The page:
Put Out Those Cigarettes, Kids! On Campus Smoking Banned Next Fall

By Elisabeth DellaMonica

Have you heard the news? Considering the fact that most students automatically delete the “Global Message” emails sent to their UT accounts, you probably didn’t. Effective Aug. 1, 2016, the University of Tampa will put a ban on all smoking and tobacco use on campus. Only 16.7% of people ages 18 to 24 are smokers, according to the Centers for Disease Control and Prevention. Therefore,  this ban might not have a huge impact on most of us. However, what does it mean for that small percentage? How will this change their daily routines? It’s doubtful that it will.

“The goal of the new policy is to create and promote a healthy campus that will foster teaching, learning, working and living,” stated the message from UT’s Wellness Center. “We expect this initiative will have a positive impact in many ways, including enhanced community life, improved productivity through better health and potential decreases in health care costs.” Of course we want a cleaner, healthier campus. The idea sounds wonderful, but not realistic.  On campus currently, there are designated smoking zones for students who want them, and there are signs in places where smoking is strictly prohibited. In an average day on campus I have seen students not only smoking in areas other than the designated zones, but directly in front of signs that clearly state smoking is not permitted in that area. I believe this is for the sake of convenience. If a student has class in a certain building and a smoking zone is not close by, then of course they are going to quickly step outside to have a cigarette, whether or not they can in that area. Therefore, how would banning smoking altogether change things? Students have been breaking the rules already, so I don’t see how this would stop them.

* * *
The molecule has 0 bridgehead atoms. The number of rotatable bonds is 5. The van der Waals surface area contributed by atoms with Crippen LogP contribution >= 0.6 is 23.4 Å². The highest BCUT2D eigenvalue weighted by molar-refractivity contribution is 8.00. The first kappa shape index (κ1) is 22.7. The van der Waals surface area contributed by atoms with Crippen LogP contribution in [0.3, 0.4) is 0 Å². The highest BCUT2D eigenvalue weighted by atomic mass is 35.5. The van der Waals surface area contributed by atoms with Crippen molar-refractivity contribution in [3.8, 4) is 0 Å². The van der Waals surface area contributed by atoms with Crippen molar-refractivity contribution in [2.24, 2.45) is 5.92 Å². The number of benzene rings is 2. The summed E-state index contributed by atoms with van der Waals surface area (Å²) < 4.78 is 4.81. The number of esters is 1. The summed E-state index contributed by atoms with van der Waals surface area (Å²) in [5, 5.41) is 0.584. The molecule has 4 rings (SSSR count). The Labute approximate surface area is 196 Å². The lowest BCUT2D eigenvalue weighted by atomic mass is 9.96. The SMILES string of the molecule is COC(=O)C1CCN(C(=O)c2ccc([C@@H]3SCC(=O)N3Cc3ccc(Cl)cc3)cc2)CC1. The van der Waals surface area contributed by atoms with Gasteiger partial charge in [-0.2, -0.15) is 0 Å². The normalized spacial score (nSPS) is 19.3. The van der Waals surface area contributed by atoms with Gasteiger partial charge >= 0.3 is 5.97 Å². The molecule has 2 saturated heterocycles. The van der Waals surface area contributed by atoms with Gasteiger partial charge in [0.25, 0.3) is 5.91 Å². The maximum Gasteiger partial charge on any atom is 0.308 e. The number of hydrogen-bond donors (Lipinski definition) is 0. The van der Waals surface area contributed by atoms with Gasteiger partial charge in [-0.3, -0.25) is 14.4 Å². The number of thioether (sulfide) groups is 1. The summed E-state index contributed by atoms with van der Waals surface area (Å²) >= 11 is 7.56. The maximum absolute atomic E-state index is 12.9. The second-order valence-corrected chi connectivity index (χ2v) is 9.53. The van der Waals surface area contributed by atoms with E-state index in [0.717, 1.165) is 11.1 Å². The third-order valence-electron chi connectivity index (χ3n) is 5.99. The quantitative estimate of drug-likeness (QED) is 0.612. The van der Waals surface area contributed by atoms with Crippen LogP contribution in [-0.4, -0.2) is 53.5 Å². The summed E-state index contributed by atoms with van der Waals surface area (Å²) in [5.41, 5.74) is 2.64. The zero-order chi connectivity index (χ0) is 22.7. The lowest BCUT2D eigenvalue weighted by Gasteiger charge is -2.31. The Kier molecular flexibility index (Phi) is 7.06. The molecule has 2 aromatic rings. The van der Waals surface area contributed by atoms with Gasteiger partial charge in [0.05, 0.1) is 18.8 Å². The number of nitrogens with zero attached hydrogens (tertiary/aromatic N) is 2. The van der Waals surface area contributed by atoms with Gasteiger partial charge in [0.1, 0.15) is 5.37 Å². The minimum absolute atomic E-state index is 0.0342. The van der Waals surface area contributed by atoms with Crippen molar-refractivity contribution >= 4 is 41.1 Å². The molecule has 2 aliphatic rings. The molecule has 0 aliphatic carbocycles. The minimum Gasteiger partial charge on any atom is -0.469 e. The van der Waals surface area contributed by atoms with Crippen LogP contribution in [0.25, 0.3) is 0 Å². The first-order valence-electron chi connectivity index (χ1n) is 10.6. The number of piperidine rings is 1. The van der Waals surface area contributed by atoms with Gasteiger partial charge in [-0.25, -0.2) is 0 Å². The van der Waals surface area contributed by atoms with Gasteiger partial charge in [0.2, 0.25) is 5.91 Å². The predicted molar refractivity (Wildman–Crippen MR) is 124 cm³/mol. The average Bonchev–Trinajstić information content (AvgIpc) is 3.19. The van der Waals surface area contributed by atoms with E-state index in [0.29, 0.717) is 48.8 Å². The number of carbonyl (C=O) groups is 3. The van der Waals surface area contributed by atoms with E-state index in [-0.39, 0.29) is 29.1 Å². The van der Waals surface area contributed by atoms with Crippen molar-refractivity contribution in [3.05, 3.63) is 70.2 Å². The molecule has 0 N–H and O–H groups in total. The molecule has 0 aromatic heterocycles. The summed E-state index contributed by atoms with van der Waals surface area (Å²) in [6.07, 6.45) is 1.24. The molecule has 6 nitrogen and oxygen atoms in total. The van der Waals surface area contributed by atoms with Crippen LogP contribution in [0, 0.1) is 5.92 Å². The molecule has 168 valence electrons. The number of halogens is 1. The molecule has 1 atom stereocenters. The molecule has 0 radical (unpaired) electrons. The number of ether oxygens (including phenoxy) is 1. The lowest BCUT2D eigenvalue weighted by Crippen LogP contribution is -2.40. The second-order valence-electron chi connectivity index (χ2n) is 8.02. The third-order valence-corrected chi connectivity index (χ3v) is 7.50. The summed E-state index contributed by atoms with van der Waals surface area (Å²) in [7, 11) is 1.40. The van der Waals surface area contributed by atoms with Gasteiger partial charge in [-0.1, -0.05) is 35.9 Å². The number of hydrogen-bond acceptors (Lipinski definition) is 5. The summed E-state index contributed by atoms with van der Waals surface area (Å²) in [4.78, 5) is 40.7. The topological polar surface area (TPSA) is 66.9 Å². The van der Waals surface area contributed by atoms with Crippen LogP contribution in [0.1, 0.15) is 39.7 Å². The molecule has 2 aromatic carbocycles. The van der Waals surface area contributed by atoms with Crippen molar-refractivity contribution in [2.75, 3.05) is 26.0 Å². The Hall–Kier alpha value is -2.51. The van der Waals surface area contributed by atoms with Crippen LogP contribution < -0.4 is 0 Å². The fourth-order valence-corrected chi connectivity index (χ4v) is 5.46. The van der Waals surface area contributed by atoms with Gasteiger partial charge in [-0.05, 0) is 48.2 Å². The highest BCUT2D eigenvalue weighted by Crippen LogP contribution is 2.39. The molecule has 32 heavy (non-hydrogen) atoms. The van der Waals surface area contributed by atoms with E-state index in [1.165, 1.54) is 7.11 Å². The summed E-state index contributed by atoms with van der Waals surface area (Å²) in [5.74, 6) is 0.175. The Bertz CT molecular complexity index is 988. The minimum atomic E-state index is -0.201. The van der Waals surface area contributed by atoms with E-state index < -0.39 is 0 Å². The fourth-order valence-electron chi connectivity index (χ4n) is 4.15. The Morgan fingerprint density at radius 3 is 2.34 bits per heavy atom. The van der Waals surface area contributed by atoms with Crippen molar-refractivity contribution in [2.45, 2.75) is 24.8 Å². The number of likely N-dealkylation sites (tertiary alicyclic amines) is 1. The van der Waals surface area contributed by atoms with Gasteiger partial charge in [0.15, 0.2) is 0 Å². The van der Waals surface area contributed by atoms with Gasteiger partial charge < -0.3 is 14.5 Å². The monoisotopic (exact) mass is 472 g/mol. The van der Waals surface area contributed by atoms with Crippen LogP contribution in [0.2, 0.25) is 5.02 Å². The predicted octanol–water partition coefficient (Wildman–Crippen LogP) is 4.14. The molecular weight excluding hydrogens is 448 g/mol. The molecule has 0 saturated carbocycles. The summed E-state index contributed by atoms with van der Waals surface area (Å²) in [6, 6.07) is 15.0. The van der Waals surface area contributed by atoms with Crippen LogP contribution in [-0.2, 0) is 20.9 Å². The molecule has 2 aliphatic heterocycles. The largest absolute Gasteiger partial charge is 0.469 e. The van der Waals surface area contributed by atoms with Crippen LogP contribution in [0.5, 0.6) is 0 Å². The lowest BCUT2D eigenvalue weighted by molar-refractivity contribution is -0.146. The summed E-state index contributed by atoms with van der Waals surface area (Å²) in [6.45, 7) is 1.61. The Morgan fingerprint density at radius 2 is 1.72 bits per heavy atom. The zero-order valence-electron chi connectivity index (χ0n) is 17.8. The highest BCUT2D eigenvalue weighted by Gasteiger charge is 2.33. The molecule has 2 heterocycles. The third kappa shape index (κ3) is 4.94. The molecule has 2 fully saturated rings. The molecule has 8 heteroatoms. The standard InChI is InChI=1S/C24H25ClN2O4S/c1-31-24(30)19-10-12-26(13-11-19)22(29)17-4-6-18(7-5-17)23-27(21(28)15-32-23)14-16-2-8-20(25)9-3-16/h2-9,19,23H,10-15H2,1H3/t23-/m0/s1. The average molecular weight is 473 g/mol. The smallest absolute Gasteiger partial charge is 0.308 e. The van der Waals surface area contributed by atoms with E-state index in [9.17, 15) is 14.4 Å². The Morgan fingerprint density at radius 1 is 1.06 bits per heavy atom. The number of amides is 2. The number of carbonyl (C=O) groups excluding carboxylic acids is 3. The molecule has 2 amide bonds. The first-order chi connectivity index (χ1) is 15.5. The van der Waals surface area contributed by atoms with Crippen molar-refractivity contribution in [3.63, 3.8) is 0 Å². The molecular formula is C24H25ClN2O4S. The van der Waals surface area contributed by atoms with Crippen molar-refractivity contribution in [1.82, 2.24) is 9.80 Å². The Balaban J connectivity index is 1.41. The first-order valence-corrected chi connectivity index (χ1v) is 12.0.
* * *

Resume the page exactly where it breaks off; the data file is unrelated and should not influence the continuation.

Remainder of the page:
“When I smoked we only had a few designated areas on campus and no one actually paid attention to them,” said Kristen Yanez, a junior communication major and former smoker. “By banning it altogether, it’s not going to make someone stop smoking altogether.” UT’s ban on smoking and tobacco use on campus is probably not going to be the awakening moment in a smoker’s life that allows them to suddenly drop the habit. The Wellness Center does offer occasional smoking cessation classes, but again, in my opinion, there doesn’t seem to be a huge waiting list. If we’ve learned anything from history, it’s that banning something does not necessarily get the job done. The drinking age may be 21, but that doesn’t stop high school students from binge drinking. Weed may be illegal in more than half of the U.S., but that certainly does not stop people from buying, selling and smoking it. Maybe what the University of Tampa needs is not to ban smoking, but in fact put more smoking zones in place. If they were more frequent and easier to find on campus, students might actually go to them.

If there are any smokers in your life, you are aware of how the habit controls them. My friends who smoke will need a cigarette after they eat, when they’re stressed, and to go to sleep. That’s just the beginning. If a student is craving one in between classes, I highly doubt that they will trek completely off campus to smoke; an action that will only take a few minutes. I’m not saying I agree, but I feel that this is the reality.

“As of January 1, 2016, there are at least 1,475 100% smoke free campuses,” according to Americans for Nonsmokers’ Rights, “…but the effectiveness of this ban has yet to be seen.” Although we would all love to live on a smoke-free campus, and in a smoke-free world, we need to realize that it won’t happen anytime soon.

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